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Ski Experience - Purgatory Resort

Located in Colorado's far south and west aspects, the town is near the four-corners region uniting Colorado, New Mexico, Arizona, and Utah. A charming community near some rather vertical mountains, its origins is owed to the small scale railway, which continues to make token runs through the immediate area honoring its origins as a narrow gauge train to Silverton and the local mining. Nearby Mesa Verde National Park protects and preserves the Native American history found there. Built in 1965, the ski resort was formerly (and is often still) known as Purgatory and has since undergone an official name change to Durango Mountain Resort.

Ski Levels

The mountain itself is generously apportioned for the intermediate skier. Beginners will also find the trails appealing, and it lends itself well to the transition from beginner to intermediate skier. Knowing their clientèle, the ski instruction is geared towards beginning and intermediate skiers as well. The more engaging expert ski runs are best found at other locations. That said, the lack of lift lines means a lot more runs and fun for your vacation, and ample opportunities to improve your skills. Of course, as is the case with any of the Colorado ski resorts, the ski patrol are consummate professionals and will see to the safety of all the mountain's guests. There is a terrain park that provides plenty of air for the adrenalin enthusiasts, and provides beginners with a place to experience those first jumps. All in all, it's a fun, comfortable mountain to ski.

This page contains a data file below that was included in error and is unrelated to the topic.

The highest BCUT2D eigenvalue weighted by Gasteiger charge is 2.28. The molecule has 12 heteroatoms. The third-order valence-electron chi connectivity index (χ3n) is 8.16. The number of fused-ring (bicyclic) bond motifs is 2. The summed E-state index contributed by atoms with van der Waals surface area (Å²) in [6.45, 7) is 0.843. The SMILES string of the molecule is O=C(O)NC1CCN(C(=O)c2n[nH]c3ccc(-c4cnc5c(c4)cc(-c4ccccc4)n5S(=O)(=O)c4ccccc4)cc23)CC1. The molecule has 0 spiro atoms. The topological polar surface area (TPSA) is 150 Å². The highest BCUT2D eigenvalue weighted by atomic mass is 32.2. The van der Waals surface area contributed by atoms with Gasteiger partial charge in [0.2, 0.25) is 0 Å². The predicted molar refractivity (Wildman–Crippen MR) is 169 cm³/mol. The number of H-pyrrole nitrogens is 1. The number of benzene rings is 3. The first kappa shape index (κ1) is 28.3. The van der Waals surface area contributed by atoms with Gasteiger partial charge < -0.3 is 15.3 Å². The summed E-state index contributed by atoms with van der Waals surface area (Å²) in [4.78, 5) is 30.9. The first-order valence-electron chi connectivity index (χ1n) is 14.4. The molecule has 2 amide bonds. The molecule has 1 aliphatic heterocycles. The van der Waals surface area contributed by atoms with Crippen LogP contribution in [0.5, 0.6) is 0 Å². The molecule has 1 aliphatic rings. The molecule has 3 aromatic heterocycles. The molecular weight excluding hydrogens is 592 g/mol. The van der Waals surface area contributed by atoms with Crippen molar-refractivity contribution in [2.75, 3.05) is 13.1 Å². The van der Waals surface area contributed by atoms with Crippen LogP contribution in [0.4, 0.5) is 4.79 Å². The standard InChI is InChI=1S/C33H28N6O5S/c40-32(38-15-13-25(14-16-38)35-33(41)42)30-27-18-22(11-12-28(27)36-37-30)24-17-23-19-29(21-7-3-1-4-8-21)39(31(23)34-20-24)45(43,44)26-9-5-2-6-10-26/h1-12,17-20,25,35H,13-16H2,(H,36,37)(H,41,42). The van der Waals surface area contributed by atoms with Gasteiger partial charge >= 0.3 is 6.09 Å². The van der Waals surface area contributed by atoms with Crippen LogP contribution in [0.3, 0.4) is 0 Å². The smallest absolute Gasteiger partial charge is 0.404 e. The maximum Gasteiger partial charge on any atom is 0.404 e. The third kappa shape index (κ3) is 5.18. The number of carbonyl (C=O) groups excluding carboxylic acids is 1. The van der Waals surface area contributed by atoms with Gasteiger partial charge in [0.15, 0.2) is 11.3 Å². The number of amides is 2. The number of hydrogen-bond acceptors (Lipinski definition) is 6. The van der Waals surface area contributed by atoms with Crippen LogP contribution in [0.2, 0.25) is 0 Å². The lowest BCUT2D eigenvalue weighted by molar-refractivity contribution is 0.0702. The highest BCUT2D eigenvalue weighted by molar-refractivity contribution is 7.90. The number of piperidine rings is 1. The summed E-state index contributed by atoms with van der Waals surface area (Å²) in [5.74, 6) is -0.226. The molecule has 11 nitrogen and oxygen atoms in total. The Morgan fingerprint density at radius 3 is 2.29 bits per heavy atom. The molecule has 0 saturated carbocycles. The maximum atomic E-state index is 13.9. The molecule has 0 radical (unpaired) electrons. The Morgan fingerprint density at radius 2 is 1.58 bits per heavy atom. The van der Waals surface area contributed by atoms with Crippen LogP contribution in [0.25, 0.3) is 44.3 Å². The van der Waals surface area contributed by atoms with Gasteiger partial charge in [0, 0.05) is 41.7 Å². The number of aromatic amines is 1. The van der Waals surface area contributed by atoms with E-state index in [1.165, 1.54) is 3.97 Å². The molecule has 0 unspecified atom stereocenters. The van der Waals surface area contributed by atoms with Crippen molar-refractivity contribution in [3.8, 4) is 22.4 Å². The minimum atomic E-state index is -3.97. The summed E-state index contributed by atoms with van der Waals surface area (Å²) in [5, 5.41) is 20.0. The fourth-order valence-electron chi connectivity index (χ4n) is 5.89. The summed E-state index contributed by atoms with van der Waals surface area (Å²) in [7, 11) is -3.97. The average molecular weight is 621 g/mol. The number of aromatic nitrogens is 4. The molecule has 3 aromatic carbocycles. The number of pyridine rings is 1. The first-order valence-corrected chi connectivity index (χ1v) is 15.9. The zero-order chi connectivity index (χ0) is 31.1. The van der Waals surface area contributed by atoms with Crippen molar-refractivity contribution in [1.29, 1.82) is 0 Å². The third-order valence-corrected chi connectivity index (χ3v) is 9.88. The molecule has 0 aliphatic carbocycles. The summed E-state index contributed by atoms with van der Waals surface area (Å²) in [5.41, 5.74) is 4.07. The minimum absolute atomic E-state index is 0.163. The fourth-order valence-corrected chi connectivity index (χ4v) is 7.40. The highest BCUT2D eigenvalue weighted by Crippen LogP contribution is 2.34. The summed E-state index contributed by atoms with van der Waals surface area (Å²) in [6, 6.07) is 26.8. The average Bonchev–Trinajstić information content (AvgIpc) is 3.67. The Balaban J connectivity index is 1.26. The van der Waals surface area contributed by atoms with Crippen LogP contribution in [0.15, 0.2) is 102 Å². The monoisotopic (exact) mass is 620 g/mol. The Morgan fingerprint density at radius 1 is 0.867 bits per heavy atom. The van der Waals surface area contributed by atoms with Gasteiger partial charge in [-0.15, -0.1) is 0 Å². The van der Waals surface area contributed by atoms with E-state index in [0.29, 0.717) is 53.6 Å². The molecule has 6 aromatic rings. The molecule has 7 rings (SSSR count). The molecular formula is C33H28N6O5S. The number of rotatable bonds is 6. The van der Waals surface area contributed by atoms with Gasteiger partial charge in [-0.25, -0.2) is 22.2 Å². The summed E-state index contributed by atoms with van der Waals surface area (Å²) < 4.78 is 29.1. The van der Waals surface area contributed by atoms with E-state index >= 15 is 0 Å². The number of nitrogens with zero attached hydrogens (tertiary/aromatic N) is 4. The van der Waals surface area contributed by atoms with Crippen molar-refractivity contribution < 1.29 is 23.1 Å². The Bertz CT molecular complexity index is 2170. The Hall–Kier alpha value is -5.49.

Though it's in the southern aspect of Colorado, visitors should still dress for skiing. Light layers of clothing and a powder jacket, something breathable and waterproof, are advised, as are neck and boot gators. The mountain gets an average of 260 inches of snow per year (and has snowmakers available). With a base at over 8,700 feet, you're still going to feel the cold, and at the 11,000+ peak the wind chill alone can be a shock to the system, so come prepared for alpine skiing and shed layers as needed.

Après Ski

This area is also known as a college town and the nightlife is bound to reflect that aspect. Many classically trained chefs enjoy the area for the diversity of activities and culture found there, and so one can be in for a real dining treat. The town also sports its own brewery; Steamworks, known for craft beers and a unique combination of southwestern and Cajun cuisine, is a popular watering hole especially during happy hour. There are pizza places, where one can grab a slice and watch ski movies. Of course, the live music scene is always a part of a ski town's après ski. A trip to Mesa Verde National Park's ruins and a ride on the Narrow Gauge railroad are both unique experiences not to be missed, so allow an extra day or two for them.